- Symphony No. 2 in B flat major, Op. 19, M24
- Symphony No. 1 in F minor, Op. 15, M15
On this first of two LSO Live SACDs devoted to the four symphonies of Polish composer Karol Szymanowski, Valery Gergiev, and the London Symphony Orchestra perform the "Symphony No. 1," a passionate but rather dense essay in two expansive sections, which were intended to be the outer movements of a much larger work, and the "Symphony No. 2," which is somewhat more approachable due to its chamber-like writing and coherent four-movement structure. The many influences on Szymanowski's music are a little difficult to untangle, though they are perhaps easier to distinguish in these symphonies than in the last two. The most striking are Richard Strauss and Alexander Scriabin, though to a lesser extent, the pull of Claude Debussy can be heard in soft passages. Overall, Szymanowski's intensely emotional style is comparable to the post-Romantic music of Arnold Schoenberg, in so far as both composers expressed their ideas in highly chromatic and vaguely tonal language, yet found tonality almost too limiting for their purposes. Gergiev delivers surges of emotion and powerful climaxes, and the London Symphony Orchestra plays with great energy and impressive force, and they make fairly convincing cases for these relatively neglected symphonies.
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Most Helpful Customer Reviews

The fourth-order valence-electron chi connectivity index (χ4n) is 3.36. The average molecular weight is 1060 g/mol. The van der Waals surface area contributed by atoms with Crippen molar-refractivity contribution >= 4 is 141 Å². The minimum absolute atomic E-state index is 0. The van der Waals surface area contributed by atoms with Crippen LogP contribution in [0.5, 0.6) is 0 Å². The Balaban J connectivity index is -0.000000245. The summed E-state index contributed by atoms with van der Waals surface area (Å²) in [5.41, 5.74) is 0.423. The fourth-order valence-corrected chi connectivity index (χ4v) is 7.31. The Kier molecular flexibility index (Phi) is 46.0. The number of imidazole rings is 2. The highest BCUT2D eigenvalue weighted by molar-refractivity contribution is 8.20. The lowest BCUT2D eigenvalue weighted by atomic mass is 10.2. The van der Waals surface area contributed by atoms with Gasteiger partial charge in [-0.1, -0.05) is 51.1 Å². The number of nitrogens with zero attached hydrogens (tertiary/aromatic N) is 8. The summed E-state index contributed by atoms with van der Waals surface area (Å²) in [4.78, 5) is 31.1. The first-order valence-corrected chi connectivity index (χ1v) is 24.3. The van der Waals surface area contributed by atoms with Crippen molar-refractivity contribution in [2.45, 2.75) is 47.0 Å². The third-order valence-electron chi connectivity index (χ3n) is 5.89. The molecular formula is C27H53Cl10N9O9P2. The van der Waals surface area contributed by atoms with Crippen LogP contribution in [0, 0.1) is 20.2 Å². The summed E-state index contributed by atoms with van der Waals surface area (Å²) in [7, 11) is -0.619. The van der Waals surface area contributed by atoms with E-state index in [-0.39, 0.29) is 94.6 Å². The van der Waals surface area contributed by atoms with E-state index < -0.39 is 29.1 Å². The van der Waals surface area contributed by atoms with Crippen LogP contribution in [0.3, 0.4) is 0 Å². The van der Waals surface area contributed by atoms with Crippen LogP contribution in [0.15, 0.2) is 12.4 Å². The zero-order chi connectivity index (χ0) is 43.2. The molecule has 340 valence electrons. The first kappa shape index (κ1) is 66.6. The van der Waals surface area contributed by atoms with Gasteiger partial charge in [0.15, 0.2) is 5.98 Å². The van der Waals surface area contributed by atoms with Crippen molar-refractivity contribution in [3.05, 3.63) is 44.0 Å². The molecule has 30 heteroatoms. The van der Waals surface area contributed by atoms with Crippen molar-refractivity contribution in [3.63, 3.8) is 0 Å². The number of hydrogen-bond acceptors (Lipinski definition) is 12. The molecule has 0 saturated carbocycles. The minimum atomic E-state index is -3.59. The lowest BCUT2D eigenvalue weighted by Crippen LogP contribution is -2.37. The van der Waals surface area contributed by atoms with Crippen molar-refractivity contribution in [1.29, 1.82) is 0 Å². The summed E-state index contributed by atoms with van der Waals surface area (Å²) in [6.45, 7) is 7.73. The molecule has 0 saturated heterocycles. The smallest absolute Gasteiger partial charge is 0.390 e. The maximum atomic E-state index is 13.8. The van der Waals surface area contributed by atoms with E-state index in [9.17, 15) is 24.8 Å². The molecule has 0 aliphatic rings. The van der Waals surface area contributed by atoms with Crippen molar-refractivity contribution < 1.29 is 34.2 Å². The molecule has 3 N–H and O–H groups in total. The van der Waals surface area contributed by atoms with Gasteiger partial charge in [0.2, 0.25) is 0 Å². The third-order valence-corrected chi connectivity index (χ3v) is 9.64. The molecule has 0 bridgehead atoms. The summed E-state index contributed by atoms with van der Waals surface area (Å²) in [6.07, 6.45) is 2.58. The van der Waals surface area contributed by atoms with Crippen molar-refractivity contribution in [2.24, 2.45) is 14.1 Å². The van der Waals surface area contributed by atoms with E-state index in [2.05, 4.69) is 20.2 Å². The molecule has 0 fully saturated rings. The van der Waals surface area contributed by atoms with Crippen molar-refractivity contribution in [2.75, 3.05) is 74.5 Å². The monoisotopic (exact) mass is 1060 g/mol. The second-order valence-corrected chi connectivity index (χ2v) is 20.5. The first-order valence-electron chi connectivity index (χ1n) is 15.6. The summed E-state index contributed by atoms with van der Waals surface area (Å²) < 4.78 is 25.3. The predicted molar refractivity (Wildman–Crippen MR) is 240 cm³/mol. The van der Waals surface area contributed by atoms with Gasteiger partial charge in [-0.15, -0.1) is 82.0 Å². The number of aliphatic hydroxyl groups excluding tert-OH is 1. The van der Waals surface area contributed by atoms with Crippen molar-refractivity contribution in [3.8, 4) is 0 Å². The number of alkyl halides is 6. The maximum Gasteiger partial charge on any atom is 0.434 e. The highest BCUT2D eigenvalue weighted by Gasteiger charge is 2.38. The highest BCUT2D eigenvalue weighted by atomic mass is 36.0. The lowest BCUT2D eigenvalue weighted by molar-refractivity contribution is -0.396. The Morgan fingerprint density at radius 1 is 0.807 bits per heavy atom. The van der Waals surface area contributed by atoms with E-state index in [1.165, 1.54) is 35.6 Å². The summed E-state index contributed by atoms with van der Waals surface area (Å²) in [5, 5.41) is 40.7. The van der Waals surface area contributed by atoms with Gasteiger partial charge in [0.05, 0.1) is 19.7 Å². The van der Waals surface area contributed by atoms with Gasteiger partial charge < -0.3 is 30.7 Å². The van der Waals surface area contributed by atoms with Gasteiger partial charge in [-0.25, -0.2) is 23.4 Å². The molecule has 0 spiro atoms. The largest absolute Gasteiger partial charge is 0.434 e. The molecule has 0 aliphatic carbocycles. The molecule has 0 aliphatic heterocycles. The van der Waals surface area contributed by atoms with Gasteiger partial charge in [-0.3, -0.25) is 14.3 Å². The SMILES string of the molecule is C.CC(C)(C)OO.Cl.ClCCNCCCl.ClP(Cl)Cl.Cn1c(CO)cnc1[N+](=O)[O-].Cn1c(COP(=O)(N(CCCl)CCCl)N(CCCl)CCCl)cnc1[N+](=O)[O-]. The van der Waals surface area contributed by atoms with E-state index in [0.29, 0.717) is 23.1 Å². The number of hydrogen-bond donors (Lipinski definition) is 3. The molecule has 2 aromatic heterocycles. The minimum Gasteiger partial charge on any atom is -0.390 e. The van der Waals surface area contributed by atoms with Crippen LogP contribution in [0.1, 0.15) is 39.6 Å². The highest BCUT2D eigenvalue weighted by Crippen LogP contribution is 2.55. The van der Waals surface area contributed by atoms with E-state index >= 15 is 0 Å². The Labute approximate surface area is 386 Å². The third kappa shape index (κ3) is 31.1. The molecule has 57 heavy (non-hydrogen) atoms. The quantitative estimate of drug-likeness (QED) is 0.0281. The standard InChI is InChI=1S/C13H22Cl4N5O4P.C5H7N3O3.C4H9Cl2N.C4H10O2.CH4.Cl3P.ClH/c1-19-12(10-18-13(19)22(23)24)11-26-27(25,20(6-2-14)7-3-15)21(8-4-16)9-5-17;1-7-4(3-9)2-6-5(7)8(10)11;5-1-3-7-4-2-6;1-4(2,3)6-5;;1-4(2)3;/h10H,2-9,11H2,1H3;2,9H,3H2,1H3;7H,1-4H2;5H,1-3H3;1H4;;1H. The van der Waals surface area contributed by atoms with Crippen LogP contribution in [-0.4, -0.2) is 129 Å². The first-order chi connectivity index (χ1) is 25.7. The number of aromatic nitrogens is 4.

Symphony No. 1 was composed when Szymanowski was only 24, and he seemed to have considered it a youthful indiscretion. Yes, parts sound derivative of Richard Strauss' tone poems, and the structure isn't very tight in places. But the symphony's a work with a lush, romantic sound and that's the work's strength. Gergiev understands that and presents the work with unbridled enthusiasm. These may be the exaggerated passions of youth, but they're genuine -- and in this recording, they're taken seriously. In some ways, Szymanowski's second symphony No. 2 is proto-concerto, with solo violin playing off the orchestra. The influences of Richard Strauss and Max Reger are evident; the former in the first movement, the latter in the intricate second movement's fugue. Gergiev shapes the music to make these relationships more apparent. Szymanowski at 27 was a much more confident composer than he was three years earlier, and Gregiev artfully articulates the structure of the music -- espcially in the theme, variations, and fugue of the second movement. I strongly recommend the SACD version if you have an SACD player. Although a live recording, the performances by the London Symphony Orchestra are immaculate. Subtle details of the sound of the instruments and the acoustics of the hall really make the music come alive. An excellent addition to LSO's self-released catalog.